• The most important types of pronoun are: PERSONAL PRONOUNS ("I," "us"); REFLEXIVE PRONOUNS ("myself," "themselves"); INTERROGATIVE PRONOUNS ("who," "which"); DEMONSTRATIVE PRONOUNS ("this," those"); and INDEFINITE PRONOUNS ("each," "some").

"Punctuation" is the use of "symbols," called "punctuation marks," to show how a written text is organized — and, so, to make its meaning clear.

•The most important punctuation marks used in English are:

- "period" (also called a "full stop")
- "comma"

NOTE: Commas and periods are of special importance to ESL students and their teachers because failure to use them correctly leads to two common and serious errors in the writing of ESL students: "run-on sentences" and "sentence fragments."

The following punctuation marks are also very important:

- "question mark"
- "exclamation mark"
- "apostrophe"
- "quotation mark"

These punctuation marks are useful but of less importance.
- "colon"
- "semi-colon"
- "hyphen"
- "dash"
- "parentheses"
- "brackets"

Words refer to the things they name; or, to say it in other words, they refer to the things they "point to." For example, in the sentence, "Harry told Sarah he wanted her to come to his home and meet his mother," the noun "home" refers to Harry's home, and the noun "mother" refers to Harry's mother.
• Verbs and adjectives also refer. For example, in the sentence, "Harry ate a big breakfast just after 6:00," the verb "ate" refers to the "process" of Harry's putting food into his mouth and swallowing it, and the adjective "big" refers to the size of Harry's breakfast.
• The noun form of "refer" is "reference."

run-on sentence
• A "run-on sentence" is actually two grammatical sentences which have been incorrectly punctuated as one sentence. For example,

¿"Jack told Jill he loved her, she said she loved him too."¿

is a run-on sentence. It should be written as two sentences with the comma replaced by a period or a semi-colon.

• Run-on sentences are one of the most common "chronic errors" in the writing of advanced ESL students. The best way to reduce the number of mistakes of this kind is through practice in error detection and, perhaps, through theoretical explanations of sentence structure.

senses of a word

The "same word" can have two or more completely different meanings; for example, the word "bore" can be used as a verb meaing, "to drill a hole," or as a verb meaning "to be uninteresting" — and it is also the past tense of the verb "bear." Since there is no obvious connection between these three ways of using the word, we can say that it has three completely different meanings.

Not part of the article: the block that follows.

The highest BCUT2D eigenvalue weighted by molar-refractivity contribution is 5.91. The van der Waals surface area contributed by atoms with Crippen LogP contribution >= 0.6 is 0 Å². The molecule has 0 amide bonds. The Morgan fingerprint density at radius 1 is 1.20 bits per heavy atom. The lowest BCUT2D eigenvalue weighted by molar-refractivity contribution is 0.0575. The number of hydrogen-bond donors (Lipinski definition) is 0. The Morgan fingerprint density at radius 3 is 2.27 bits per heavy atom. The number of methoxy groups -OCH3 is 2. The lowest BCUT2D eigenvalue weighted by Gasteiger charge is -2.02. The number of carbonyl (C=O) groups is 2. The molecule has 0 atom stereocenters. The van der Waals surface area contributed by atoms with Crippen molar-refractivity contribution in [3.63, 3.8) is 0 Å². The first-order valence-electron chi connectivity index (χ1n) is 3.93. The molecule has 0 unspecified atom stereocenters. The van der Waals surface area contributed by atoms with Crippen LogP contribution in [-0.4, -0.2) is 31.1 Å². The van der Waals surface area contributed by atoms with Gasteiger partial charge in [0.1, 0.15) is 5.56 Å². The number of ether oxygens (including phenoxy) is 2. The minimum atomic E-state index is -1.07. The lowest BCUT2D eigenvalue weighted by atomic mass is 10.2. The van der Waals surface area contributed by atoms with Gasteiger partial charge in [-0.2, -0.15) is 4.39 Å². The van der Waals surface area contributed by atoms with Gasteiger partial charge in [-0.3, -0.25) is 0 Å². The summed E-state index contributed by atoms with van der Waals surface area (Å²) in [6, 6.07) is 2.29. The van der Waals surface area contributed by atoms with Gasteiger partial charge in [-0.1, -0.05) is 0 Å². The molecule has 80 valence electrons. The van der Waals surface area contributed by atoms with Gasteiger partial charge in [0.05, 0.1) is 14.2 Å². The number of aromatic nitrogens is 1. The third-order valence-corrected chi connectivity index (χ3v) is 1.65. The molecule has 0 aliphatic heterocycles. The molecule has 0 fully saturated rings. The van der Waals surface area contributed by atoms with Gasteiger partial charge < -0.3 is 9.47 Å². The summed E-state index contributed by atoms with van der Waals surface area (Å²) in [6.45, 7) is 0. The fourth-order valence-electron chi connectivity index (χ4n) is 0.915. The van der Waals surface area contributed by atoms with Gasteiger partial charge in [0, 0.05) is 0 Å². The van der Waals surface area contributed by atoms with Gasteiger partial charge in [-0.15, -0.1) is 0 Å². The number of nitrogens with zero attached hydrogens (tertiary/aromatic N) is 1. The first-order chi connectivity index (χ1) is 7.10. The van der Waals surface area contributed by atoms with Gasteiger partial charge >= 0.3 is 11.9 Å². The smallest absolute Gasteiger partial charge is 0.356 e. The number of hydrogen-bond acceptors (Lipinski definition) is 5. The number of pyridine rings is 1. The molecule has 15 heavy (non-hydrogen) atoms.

• There are many other cases, however, in which, although a word is used in two or more different ways, it would not be correct to say that it has two completely different meanings. The word "love," for example, is used in a different way in the sentence "Tom loves Jill," than it is used in the sentence "Tom loves playing golf," but, despite the difference there is an "obvious connection" between the way "love" is used in these two sentences. Because of that connection, rather than speaking of two different meanings, it is better to speak of two different senses of "love."

• a sentence is a grammatical group of words that contains at least one "finite-clause."
• sentences begin with a "capital letter" and end with a "period," an "exclamation mark," a "question mark," or a "semi-colon."
• sentences can be classified as
- "simple sentences" (which contain just one finite clause and no other clauses)
- "compound sentences" (which contain at least two independent clauses)
- "complex sentences" (which contain at least one subordinate clause but only one independent clause)
- "complex/compound sentences" (which contain at least one subordinate clause and at least two independent clauses)

sentence/clause parts
• The "sentence/clause parts" are the five categories into which all English sentences and clauses can be analyzed. They are: subject, object, complement, verb phrase, and adverbial.
• The distinction between the sentence parts and the word classes is extremely important. Sentence parts may be made up of single words, but are more likely to be made up of phrases or clauses.
• For much more on sentence parts and word classes, see the first two chapters of "Complex Sentences."

separable phrasal verb
When a separable phrasal verb has a pronoun as its object, the pronoun-object must be placed between the verb and the ADVERBIAL PARTICLE that follows it. For example, For example:

"The radio wasn't working properly, so Sarah turned it off."

The following sentence is grammatically incorrect because the adverbial particle is placed after the adverbial particle:

¿ "The radio wasn't working properly, so Sarah turned off it."¿

When a separable phrasal verb has a noun or a short noun phrase as its object, the object can be placed either between the main verb word and the particle,or it can be placed after the particle. For example, both the two following sentences are correct:

"The phone rang, so Sarah turned the radio off."
"The phone rang, so Sarah turned off the radio."

• When a separable phrasal verb has a long noun phrase as its object, the object should not be placed between the main verbword and the particle. For example:

"Sarah turned off the radio Sam had given her for her birthday," but not:
¿¿"Sarah turned the radio Sam had given her for her birthday off."??

• For more about phrasal verbs, see the entry, "phrasal verb."

strictly transitive verbs:
Strictly transitive verbs are verbs like "get" or "kill" which must take an object. (See also the entry: "transitive and intransitive verbs.")

The "subject" is one of the five basic sentence/clause parts.